Featured image courtesy Odd Anderson/AFP
STOCKHOLM – Even after abandoning its empire, the United Kingdom hesitated for decades to join Europe. But it eventually did, and in the past half-century it became a proponent of European Union enlargement, and a champion of key EU policies such as the single market.
But soon it will be one year since the UK decided, by a slim majority, to leave all of that behind. In the past 11 months, we have been told repeatedly that “Brexit means Brexit” – a phrase that leaves one none the wiser as to what Brexit actually means. But now that the UK has invoked Article 50 of the Treaty of Lisbon, the fog has started to lift. The UK has clarified some of its objectives for leaving the bloc, and we can begin to get a sense of how the process will play out over the next few years.
For starters, we know that the divorce will not be easy. Rather than pursuing a Norway- or Turkey-style arrangement, in which the UK would maintain some access to the single market or customs union, British Prime Minister Theresa May has opted for a “hard Brexit.” She has made it clear that controlling immigration and leaving the European Court of Justice’s jurisdiction are her primary objectives. And with her Conservative Party poised to win a solid majority in the general election on June 8, the UK will almost certainly stay this course.
In its negotiations with the EU, May’s government will want to discuss a new UK-EU partnership alongside the terms of the divorce. But, so far, the European Council has furnished its chief negotiator, Michel Barnier, with a mandate only for the divorce stage of the process. It will not expand that mandate to include talks on a future UK-EU partnership until the first stage nears completion.
Moreover, the remaining 27 EU member states’ finance ministries are demanding that the UK settle its financial obligations to the bloc, lest they get saddled with the UK’s bill. There will be haggling over what the UK owes; but, as a matter of principle, the EU can hardly budge much on this issue.
Thus, one can be virtually certain that the UK will formally leave the EU by the end of March 2019, and that it will not have a final agreement on a new partnership in hand. Barring a separate agreement on some kind of transitional arrangement, the UK could be heading for a brutal exit: new tariffs, severed institutional relationships, and diplomatic tensions.
On the other hand, with such an agreement, the UK could leave with a reasonable divorce settlement that includes guiding principles for a new UK-EU partnership, to be discussed in another round of negotiations. Assuming good will on both sides, such negotiations could possibly be concluded by 2022.
Any new partnership that emerges will most likely resemble the arrangement between Ukraine and the EU: something like the Deep and Comprehensive Free Trade Agreement, along with additional agreements covering complicated sectors such as transportation and agriculture. But while the DCFTA was a boon to Ukraine’s economy, a similar deal for the UK would represent a huge step backwards, not least because it would require a new border regime that would disrupt the integrated value chains on which many UK firms depend.
The UK will also have to establish a number of new agencies for regulatory issues that are currently being overseen by the EU, such as nuclear safety, pharmaceutical testing, aviation, and food standards. And, given that one of the UK’s top priorities will be to maintain its economic relationship with the EU – no other relationship is as important – whatever new agencies it creates will have to uphold the standards that the EU will demand. Beyond that, the UK will also have to pursue individual arrangements with all of the non-EU countries that are a party to any of the Union’s 48 trade agreements with the outside world.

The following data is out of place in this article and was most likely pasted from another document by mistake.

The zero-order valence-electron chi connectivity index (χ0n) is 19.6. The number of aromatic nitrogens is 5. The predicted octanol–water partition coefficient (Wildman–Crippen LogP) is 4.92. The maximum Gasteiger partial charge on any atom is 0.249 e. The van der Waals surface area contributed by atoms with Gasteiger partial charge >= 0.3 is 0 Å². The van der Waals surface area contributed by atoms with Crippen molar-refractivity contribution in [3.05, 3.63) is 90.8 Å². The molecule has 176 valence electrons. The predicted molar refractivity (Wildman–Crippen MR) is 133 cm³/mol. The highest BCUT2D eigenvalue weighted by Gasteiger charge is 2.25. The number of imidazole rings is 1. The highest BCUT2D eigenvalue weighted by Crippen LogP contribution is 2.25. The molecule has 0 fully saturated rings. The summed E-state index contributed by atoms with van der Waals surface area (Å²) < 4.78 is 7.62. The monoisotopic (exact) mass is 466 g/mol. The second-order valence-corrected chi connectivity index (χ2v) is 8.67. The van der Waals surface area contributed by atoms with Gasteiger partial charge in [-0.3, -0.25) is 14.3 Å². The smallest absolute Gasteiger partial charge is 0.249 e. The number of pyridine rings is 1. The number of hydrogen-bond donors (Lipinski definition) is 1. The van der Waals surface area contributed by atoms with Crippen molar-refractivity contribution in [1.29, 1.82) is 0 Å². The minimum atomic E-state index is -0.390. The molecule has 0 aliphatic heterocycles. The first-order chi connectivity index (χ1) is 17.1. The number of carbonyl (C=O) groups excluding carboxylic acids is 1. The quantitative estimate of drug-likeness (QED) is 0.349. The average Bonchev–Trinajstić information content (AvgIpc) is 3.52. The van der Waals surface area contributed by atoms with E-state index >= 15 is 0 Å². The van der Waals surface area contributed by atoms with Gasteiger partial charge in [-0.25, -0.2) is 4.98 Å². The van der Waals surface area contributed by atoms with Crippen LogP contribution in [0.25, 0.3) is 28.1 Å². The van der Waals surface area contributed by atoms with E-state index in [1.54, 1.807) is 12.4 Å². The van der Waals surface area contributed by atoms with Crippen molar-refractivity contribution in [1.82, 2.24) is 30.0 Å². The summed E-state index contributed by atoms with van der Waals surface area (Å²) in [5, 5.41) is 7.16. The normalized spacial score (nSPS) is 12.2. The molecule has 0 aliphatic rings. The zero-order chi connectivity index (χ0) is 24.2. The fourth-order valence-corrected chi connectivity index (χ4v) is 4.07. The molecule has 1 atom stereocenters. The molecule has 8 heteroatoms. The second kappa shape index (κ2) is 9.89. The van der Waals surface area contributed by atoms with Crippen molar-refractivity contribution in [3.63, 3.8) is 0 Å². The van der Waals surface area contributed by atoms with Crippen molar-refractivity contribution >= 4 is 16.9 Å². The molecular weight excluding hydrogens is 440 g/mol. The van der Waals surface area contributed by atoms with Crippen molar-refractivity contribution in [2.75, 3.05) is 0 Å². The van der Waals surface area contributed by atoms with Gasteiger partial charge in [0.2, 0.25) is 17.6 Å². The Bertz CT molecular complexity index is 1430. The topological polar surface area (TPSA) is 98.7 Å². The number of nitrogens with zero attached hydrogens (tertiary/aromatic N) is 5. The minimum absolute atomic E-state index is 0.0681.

There was once much talk about a post-Brexit free-trade deal between the United States and Britain. But enthusiasm has waned, and one now hears talk of the UK joining some kind of US-EU trade deal at a later date.
Another priority on the negotiating agenda will be the nearly five million EU citizens who have suddenly found themselves on the wrong side of the new divide, and whose immediate rights and future prospects will need to be addressed. Most of these people are in the UK, and most of them make important contributions to the UK’s economy. For example, Barclays Bank alone employs 3,000 citizens from other EU countries.
The devil will be in the details. The May government insists that it wants to control immigration, but no one really wants to see new visa barriers in Europe. Either way, many companies will have to start making adjustments, especially in the automobile and aerospace industries, which are highly integrated across borders. In fact, Lloyds of London is already establishing operations within the EU; and Goldman Sachs has announced that it is relocating some jobs away from London.
I sincerely hope that a brutal exit in the spring of 2019 can be avoided, and that the “deep and special partnership” that the UK talks about will materialize by, say, the spring of 2021. But, after some rather acrimonious conversations in recent weeks, one cannot be confident that either outcome will come to pass.
As for the remaining EU member states, we should not lose site of the fact that we need one another. In a couple of decades, we will constitute no more than 4% of the global population. The EU – with a renewed Franco-German axis at its core – will have to deal with its many other challenges, and chart its own future.
The same goes for the UK, which must decide if it still wants to be a part of Europe, albeit outside of the EU; or whether Brexit actually means Breakup.
Carl Bildt is a former prime minister and foreign minister of Sweden.
Copyright: Project Syndicate, 2017.